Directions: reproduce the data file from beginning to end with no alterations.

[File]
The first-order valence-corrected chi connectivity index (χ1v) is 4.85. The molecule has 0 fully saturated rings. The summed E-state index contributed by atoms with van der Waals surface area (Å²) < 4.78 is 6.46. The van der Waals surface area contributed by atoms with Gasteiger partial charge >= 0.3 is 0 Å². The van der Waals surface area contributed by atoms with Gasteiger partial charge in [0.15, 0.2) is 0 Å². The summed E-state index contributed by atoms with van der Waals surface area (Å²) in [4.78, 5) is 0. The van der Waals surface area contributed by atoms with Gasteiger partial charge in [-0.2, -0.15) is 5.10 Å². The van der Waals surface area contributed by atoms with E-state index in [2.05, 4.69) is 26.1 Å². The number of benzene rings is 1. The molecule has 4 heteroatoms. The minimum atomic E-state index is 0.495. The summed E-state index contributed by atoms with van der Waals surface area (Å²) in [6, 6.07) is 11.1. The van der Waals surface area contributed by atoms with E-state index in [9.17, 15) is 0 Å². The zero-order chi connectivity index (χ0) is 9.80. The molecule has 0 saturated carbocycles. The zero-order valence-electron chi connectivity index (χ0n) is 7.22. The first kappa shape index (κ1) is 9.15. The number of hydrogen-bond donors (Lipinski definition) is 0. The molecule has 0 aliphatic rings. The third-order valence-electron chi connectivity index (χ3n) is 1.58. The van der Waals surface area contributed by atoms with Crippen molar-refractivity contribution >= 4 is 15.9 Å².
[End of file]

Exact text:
The first-order valence-corrected chi connectivity index (χ1v) is 4.85. The molecule has 0 fully saturated rings. The summed E-state index contributed by atoms with van der Waals surface area (Å²) < 4.78 is 6.46. The van der Waals surface area contributed by atoms with Gasteiger partial charge >= 0.3 is 0 Å². The van der Waals surface area contributed by atoms with Gasteiger partial charge in [0.15, 0.2) is 0 Å². The summed E-state index contributed by atoms with van der Waals surface area (Å²) in [4.78, 5) is 0. The van der Waals surface area contributed by atoms with Gasteiger partial charge in [-0.2, -0.15) is 5.10 Å². The van der Waals surface area contributed by atoms with E-state index in [2.05, 4.69) is 26.1 Å². The number of benzene rings is 1. The molecule has 4 heteroatoms. The minimum atomic E-state index is 0.495. The summed E-state index contributed by atoms with van der Waals surface area (Å²) in [6, 6.07) is 11.1. The van der Waals surface area contributed by atoms with E-state index in [9.17, 15) is 0 Å². The zero-order chi connectivity index (χ0) is 9.80. The molecule has 0 saturated carbocycles. The zero-order valence-electron chi connectivity index (χ0n) is 7.22. The first kappa shape index (κ1) is 9.15. The number of hydrogen-bond donors (Lipinski definition) is 0. The molecule has 0 aliphatic rings. The third-order valence-electron chi connectivity index (χ3n) is 1.58. The van der Waals surface area contributed by atoms with Crippen molar-refractivity contribution >= 4 is 15.9 Å².